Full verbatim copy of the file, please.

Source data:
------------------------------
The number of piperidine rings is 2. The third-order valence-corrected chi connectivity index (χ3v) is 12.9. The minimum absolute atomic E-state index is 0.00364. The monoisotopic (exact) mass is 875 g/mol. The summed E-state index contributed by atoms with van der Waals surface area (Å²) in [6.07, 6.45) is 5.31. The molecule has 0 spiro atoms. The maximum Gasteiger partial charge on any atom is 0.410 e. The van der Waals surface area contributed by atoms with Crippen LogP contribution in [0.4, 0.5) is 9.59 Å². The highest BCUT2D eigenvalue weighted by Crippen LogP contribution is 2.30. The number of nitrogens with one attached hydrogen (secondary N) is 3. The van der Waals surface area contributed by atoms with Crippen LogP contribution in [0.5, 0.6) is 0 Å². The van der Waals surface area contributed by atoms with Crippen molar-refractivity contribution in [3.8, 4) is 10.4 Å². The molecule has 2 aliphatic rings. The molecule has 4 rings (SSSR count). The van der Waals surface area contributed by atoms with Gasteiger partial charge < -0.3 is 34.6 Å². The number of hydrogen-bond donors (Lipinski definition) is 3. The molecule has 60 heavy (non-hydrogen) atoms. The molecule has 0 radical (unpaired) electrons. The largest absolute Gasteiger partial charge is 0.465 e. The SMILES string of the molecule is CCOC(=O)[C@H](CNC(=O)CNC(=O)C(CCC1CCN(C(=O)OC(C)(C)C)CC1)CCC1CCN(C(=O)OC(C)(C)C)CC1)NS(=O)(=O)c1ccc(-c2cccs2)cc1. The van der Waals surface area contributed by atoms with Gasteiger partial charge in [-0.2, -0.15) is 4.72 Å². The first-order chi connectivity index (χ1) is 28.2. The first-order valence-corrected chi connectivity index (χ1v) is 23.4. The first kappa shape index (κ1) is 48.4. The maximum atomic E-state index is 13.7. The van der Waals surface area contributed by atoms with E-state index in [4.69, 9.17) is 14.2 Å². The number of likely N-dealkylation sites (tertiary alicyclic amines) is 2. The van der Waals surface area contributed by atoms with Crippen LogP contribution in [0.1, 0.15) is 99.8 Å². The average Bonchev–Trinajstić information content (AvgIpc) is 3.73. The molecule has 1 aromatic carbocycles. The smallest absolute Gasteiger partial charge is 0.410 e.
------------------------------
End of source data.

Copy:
The number of piperidine rings is 2. The third-order valence-corrected chi connectivity index (χ3v) is 12.9. The minimum absolute atomic E-state index is 0.00364. The monoisotopic (exact) mass is 875 g/mol. The summed E-state index contributed by atoms with van der Waals surface area (Å²) in [6.07, 6.45) is 5.31. The molecule has 0 spiro atoms. The maximum Gasteiger partial charge on any atom is 0.410 e. The van der Waals surface area contributed by atoms with Crippen LogP contribution in [0.4, 0.5) is 9.59 Å². The highest BCUT2D eigenvalue weighted by Crippen LogP contribution is 2.30. The number of nitrogens with one attached hydrogen (secondary N) is 3. The van der Waals surface area contributed by atoms with Crippen LogP contribution in [0.5, 0.6) is 0 Å². The van der Waals surface area contributed by atoms with Crippen molar-refractivity contribution in [3.8, 4) is 10.4 Å². The molecule has 2 aliphatic rings. The molecule has 4 rings (SSSR count). The van der Waals surface area contributed by atoms with Gasteiger partial charge < -0.3 is 34.6 Å². The number of hydrogen-bond donors (Lipinski definition) is 3. The molecule has 60 heavy (non-hydrogen) atoms. The molecule has 0 radical (unpaired) electrons. The largest absolute Gasteiger partial charge is 0.465 e. The SMILES string of the molecule is CCOC(=O)[C@H](CNC(=O)CNC(=O)C(CCC1CCN(C(=O)OC(C)(C)C)CC1)CCC1CCN(C(=O)OC(C)(C)C)CC1)NS(=O)(=O)c1ccc(-c2cccs2)cc1. The van der Waals surface area contributed by atoms with Gasteiger partial charge in [-0.2, -0.15) is 4.72 Å². The first-order chi connectivity index (χ1) is 28.2. The first-order valence-corrected chi connectivity index (χ1v) is 23.4. The first kappa shape index (κ1) is 48.4. The maximum atomic E-state index is 13.7. The van der Waals surface area contributed by atoms with E-state index in [4.69, 9.17) is 14.2 Å². The number of likely N-dealkylation sites (tertiary alicyclic amines) is 2. The van der Waals surface area contributed by atoms with Crippen LogP contribution in [0.1, 0.15) is 99.8 Å². The average Bonchev–Trinajstić information content (AvgIpc) is 3.73. The molecule has 1 aromatic carbocycles. The smallest absolute Gasteiger partial charge is 0.410 e.